The bottom line is that we are all uniquely ourselves, and being open to people not-like-us will help each of us be better versions of ourselves, thereby impacting a broader and larger swath of others in productive and positive ways.

Start-Ups Changing the World

June 11, 2021 by

FountainBlue’s June 11 When She Speaks women in leadership series program, on the topic of ‘Start-ups Changing the World’. Please join me in thanking our hosts at Coupa and our esteemed panelists. 

Our panelists were passionate about start-ups and have supported them as entrepreneurs, funders, founders, advisers, and leaders. There were many reasons why they each opted to support start-ups.

  • Many Start-ups focus on solving specific real-world problems and focus on getting things done.
  • Many start-up build close relationships with their teammates through the intense and exciting activities around the launching and building of companies.
  • Working at start-ups provide many opportunities to learn and grow faster.

But working at start-ups is not always a bed of roses.

  • Many start-ups can be too chaotic, inconsistent and ineffective because of lack of leadership, lack of communication, lack of process.
  • Many start-ups lack the funding to realize results.
  • It’s hard as a start-up to get customers to engage because the service and solution is unproven.

But it’s worth it to work for start-ups! Here’s some advice for selecting the right start-up.

  • Choose a start-up that’s focused on solving a problem you’re passionate about.
  • Choose a start-up that’s well funded, in a market that’s growing.
  • Choose a start-up which creates partnerships and alliances to help the start-up overcome obstacles and grow fast.
  • Choose a start-up that’s nimble enough AND stable/funded enough to succeed.
  • Choose a start-up that does well (from a business sense) and does right (from a sustainability and world-changing perspective).

Below are some hot opportunities identified by our panelists:

  • Look at the data and how the data can drive everyday business opportunities.
  • Sustainability initiatives will both support the Earth and its people and build business opportunities as well.
  • Healthcare opportunities abound, and creating successful solutions help people live better, healthier and even longer lives.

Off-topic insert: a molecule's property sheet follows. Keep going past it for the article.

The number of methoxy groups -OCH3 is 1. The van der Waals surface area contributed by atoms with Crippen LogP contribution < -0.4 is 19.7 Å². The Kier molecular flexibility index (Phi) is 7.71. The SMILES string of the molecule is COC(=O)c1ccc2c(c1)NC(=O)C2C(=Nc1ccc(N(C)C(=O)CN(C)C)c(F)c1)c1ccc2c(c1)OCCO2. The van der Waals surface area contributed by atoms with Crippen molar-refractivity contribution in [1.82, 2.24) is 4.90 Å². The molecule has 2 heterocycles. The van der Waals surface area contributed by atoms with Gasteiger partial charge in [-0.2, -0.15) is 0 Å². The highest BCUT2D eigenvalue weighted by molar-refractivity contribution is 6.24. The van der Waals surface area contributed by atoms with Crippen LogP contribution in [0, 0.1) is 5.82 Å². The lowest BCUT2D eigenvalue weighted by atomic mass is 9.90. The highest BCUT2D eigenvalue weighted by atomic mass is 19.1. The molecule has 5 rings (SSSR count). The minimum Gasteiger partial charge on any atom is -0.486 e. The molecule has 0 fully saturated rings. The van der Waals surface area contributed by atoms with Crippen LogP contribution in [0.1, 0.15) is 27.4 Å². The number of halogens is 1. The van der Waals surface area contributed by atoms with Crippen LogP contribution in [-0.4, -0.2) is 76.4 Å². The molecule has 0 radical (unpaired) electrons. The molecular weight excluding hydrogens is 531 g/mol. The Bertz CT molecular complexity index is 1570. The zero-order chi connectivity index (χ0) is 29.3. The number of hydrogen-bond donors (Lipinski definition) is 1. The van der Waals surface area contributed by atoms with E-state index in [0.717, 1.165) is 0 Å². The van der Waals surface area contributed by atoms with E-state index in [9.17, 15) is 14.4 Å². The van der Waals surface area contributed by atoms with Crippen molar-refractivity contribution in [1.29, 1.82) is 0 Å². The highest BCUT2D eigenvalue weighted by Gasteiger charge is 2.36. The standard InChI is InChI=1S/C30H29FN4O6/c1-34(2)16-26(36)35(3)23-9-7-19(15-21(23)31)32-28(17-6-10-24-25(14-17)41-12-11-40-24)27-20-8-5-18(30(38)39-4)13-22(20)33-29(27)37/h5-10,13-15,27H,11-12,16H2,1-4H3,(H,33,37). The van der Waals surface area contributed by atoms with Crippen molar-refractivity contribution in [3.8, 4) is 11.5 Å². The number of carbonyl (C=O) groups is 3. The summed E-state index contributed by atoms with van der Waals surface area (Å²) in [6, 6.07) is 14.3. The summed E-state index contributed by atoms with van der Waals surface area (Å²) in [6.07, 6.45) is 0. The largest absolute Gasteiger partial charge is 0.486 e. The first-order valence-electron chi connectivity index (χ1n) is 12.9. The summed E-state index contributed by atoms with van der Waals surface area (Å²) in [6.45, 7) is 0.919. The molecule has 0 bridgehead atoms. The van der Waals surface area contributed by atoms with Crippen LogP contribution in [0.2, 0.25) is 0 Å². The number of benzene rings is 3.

Choose to be more efficient and more effective, regardless of whether you work in a start-up or a big company.

  • Choose quality over quantity.
  • Measure what matters.
  • Focus on the north star – the WHY. Then talk about the WHAT and the HOW.
  • Keep reaching for stars.
  • Choose continuous learning. Fail often, but fail forward.
  • Make the time to do things you’re passionate about. 
  • Don’t over-think.
  • Support others of all genders and backgrounds in being confident and courageous enough to do all of the above.

The bottom line is that we need both start-ups and corporates to partner with others across the ecosystem to build innovation and leadership opportunities while solving real-world problems.

The Future of Work

June 11, 2021 by

FountainBlue’s June 11 VIP Roundtable was on the topic of ‘The Future of Work’, with our hosts at CITRIX. As usual, our participating executives represented a wide breadth of backgrounds and perspectives. We are all in agreement on the following:

The future of work was very much impacted by the pandemic for all participating executives, and everyone is scrambling to plan-fully and proactively address the current, projected and future needs of our workers, partners and customers. We don’t know what the future will hold, but we do know that leadership and communication will help us collaboratively design solutions which benefit all, and that iterating on the adopted strategies and plans will help us more progressively serve everyone.


Companies large and small of all ilks and industries have adopted the technologies, processes, support and resources to ensure that most of us are able to work harder and more productively now than ever – even though we are restricted from interactions and travel.We don’t know what the future will hold, but we do know that the productivity levels are not sustainable in the long term, as it will lead to burn-out and attrition.